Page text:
“A man may die, nations may rise and fall, but an idea lives on.” John F. Kennedy

“A man may die, nations may rise and fall, but an idea lives on.” John F. Kennedy

Washington : DC : USA | Nov 01, 2008 at 10:51 AM PDT
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Comic take on Pak politics

Pakistan’s history of friendship with US is spread over sixty one years. The latter had 11 Presidents during this period – six Republicans and five Democrats. Thus, Pakistan has extensive experience with both American Political Parties and is familiar with their policies and attitudes.

Pak-US Honeymoon’ started during President Truman’s period. Prime Minister Liaquat Ali Khan, on President Trumann’s invitation, visited US in 1950 established the basis of this ‘Honeymoon’. On his return to Pakistan, PM Liaquat Ali Khan stated that “This visit not only enabled me to see the American people and their wonderful country but also gave me an occasion to inform the inhabitants of that country about the birth of Pakistan, its short but eventful history and the Islamic way of life adopted as an ideal by the people of my country.”

It may be true that the Pakistani PM felt that way, but how well the American polity understood this message is clearly visible from US ‘support to the Pakistani people over the sixty one years’ history of friendship. US ‘used’ Pakistan against USSR but when it came to Pakistan’s interests, US was no where to be found during the Indian invasions of Pakistan in 1965 and 1971. Americans are reported to have propagated during 1960s the thinking amongst the people of erstwhile East Pakistan that its separation from the Western wing would lead to phenomenal economic development!

In 1976, US insisted that Pakistan terminate its nuclear program. And in 1998, Pakistan was asked not to go ahead with the testing of its nuclear bomb. On both occasions, US imposed all sorts of military and economic sanctions on Pakistan. Interestingly, Pakistan’s ‘Islamic Bomb’ proved to be the ‘Psychological Bomb’ for the US. While the American ‘cold attitude’ towards Pakistan was gaining momentum in 80s, Pakistan assumed a pivotal position in US foreign policy in the advent of Russian occupation of Afghanistan and the Iranian Revolution. US extended both military and economic aid to Pakistan for its support in fighting Russians in Afghanistan. At the end of Afghanistan war in 1989, George W Bush Sr. was elected US President and this was the beginning of the reversal of ‘pro-Pakistan’ policies. During 1993-2001, Democrat President Bill Clinton, US-Pakistan relations touched the lowest ebb. Once again, the 9/11 brought Pakistan close to the US as Pakistan was ‘forced’ to serve as the ‘front state in the ‘war on terror’ and the ‘US War’ was described as ‘Pakistan’s Own War’. This Bush-Musharraf friendship has led to the worst insecurities for Pakistan.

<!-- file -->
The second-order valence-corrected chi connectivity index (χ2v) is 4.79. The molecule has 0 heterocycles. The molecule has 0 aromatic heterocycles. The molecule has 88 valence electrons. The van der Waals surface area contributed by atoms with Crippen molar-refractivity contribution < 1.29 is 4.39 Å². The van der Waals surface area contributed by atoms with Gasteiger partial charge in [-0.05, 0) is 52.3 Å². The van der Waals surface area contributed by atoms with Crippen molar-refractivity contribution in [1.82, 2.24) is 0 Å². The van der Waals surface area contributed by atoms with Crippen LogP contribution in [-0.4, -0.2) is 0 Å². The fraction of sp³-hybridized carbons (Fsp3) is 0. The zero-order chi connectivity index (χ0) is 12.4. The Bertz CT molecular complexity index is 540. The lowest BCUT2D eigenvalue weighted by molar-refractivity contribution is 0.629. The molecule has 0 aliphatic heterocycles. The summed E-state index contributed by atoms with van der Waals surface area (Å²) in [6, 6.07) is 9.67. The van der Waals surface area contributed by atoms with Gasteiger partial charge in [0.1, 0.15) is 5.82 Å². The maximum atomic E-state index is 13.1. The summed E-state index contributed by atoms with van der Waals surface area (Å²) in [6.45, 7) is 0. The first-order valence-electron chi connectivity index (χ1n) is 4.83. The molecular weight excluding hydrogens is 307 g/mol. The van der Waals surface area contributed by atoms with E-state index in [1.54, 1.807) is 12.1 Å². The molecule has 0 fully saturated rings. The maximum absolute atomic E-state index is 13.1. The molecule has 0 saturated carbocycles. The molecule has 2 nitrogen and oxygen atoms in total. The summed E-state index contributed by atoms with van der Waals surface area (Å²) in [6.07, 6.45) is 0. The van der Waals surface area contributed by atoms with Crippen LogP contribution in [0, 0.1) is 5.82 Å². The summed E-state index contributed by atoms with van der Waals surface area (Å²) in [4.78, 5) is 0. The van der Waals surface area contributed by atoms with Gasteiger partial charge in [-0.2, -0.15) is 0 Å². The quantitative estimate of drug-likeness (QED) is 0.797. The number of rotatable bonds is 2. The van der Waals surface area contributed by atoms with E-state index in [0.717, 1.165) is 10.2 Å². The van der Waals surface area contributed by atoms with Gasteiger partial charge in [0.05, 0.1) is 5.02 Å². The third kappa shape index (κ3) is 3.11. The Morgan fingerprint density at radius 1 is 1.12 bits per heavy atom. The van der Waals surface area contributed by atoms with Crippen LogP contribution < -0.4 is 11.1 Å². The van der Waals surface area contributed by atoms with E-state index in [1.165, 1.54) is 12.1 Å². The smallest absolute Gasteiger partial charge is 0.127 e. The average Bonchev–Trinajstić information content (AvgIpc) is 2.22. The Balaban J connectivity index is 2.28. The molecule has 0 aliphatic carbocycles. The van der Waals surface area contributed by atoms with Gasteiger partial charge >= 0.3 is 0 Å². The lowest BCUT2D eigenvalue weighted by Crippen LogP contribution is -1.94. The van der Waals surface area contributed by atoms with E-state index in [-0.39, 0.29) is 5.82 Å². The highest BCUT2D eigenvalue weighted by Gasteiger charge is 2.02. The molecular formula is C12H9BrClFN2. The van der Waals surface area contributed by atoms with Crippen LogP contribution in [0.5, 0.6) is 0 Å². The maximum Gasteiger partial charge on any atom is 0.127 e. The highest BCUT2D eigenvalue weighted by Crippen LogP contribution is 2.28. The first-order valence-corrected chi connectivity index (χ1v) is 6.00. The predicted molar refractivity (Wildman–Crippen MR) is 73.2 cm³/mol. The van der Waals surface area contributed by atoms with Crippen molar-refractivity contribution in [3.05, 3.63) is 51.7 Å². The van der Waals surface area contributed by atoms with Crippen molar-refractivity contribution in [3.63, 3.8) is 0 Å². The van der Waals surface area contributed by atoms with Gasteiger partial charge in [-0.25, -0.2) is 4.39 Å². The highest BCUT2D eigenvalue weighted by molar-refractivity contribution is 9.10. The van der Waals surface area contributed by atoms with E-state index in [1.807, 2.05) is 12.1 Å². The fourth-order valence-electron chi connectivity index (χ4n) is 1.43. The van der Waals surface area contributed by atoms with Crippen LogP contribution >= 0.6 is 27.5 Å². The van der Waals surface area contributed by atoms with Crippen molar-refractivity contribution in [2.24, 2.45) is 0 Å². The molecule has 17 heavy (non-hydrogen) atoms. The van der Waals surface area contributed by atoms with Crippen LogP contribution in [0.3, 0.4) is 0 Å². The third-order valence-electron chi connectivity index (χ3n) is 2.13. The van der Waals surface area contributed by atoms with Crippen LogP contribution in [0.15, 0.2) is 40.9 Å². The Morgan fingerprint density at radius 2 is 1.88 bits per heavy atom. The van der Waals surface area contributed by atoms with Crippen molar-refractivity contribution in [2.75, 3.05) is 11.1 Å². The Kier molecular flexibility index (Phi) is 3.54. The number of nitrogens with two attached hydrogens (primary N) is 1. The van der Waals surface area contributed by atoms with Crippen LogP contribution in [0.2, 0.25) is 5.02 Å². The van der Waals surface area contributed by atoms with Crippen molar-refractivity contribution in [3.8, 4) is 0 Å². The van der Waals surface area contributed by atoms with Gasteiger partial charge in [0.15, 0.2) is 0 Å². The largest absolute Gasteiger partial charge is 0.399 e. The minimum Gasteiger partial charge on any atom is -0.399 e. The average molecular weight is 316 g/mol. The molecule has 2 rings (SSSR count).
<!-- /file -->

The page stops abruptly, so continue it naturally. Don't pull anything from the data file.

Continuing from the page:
How true are the words of John F Kennedy! The sixty one years of US–Pakistan relationships reflect preservation of American interests only, notwithstanding whether White House was occupied by a Democrat or Republican President. The only difference has been that contrary to Democrats, the Republican Presidents have supported the military regimes in Pakistan. All Republican Presidents – President Ford, Reagan, Bush Sr. or Bush Jr. have successfully ‘bought’ the Pakistani Generals and used them for their military objectives.

Therefore, whatever may be the results of presidential election on November 4, 2008; John F Kennedy’s words would remain the guiding principle of the US foreign policy towards Pakistan – the US rather than the mutual interest!

ahmad is based in Islamabad, Federal Capital Area, Pakistan, and is a Stringer on Allvoices.
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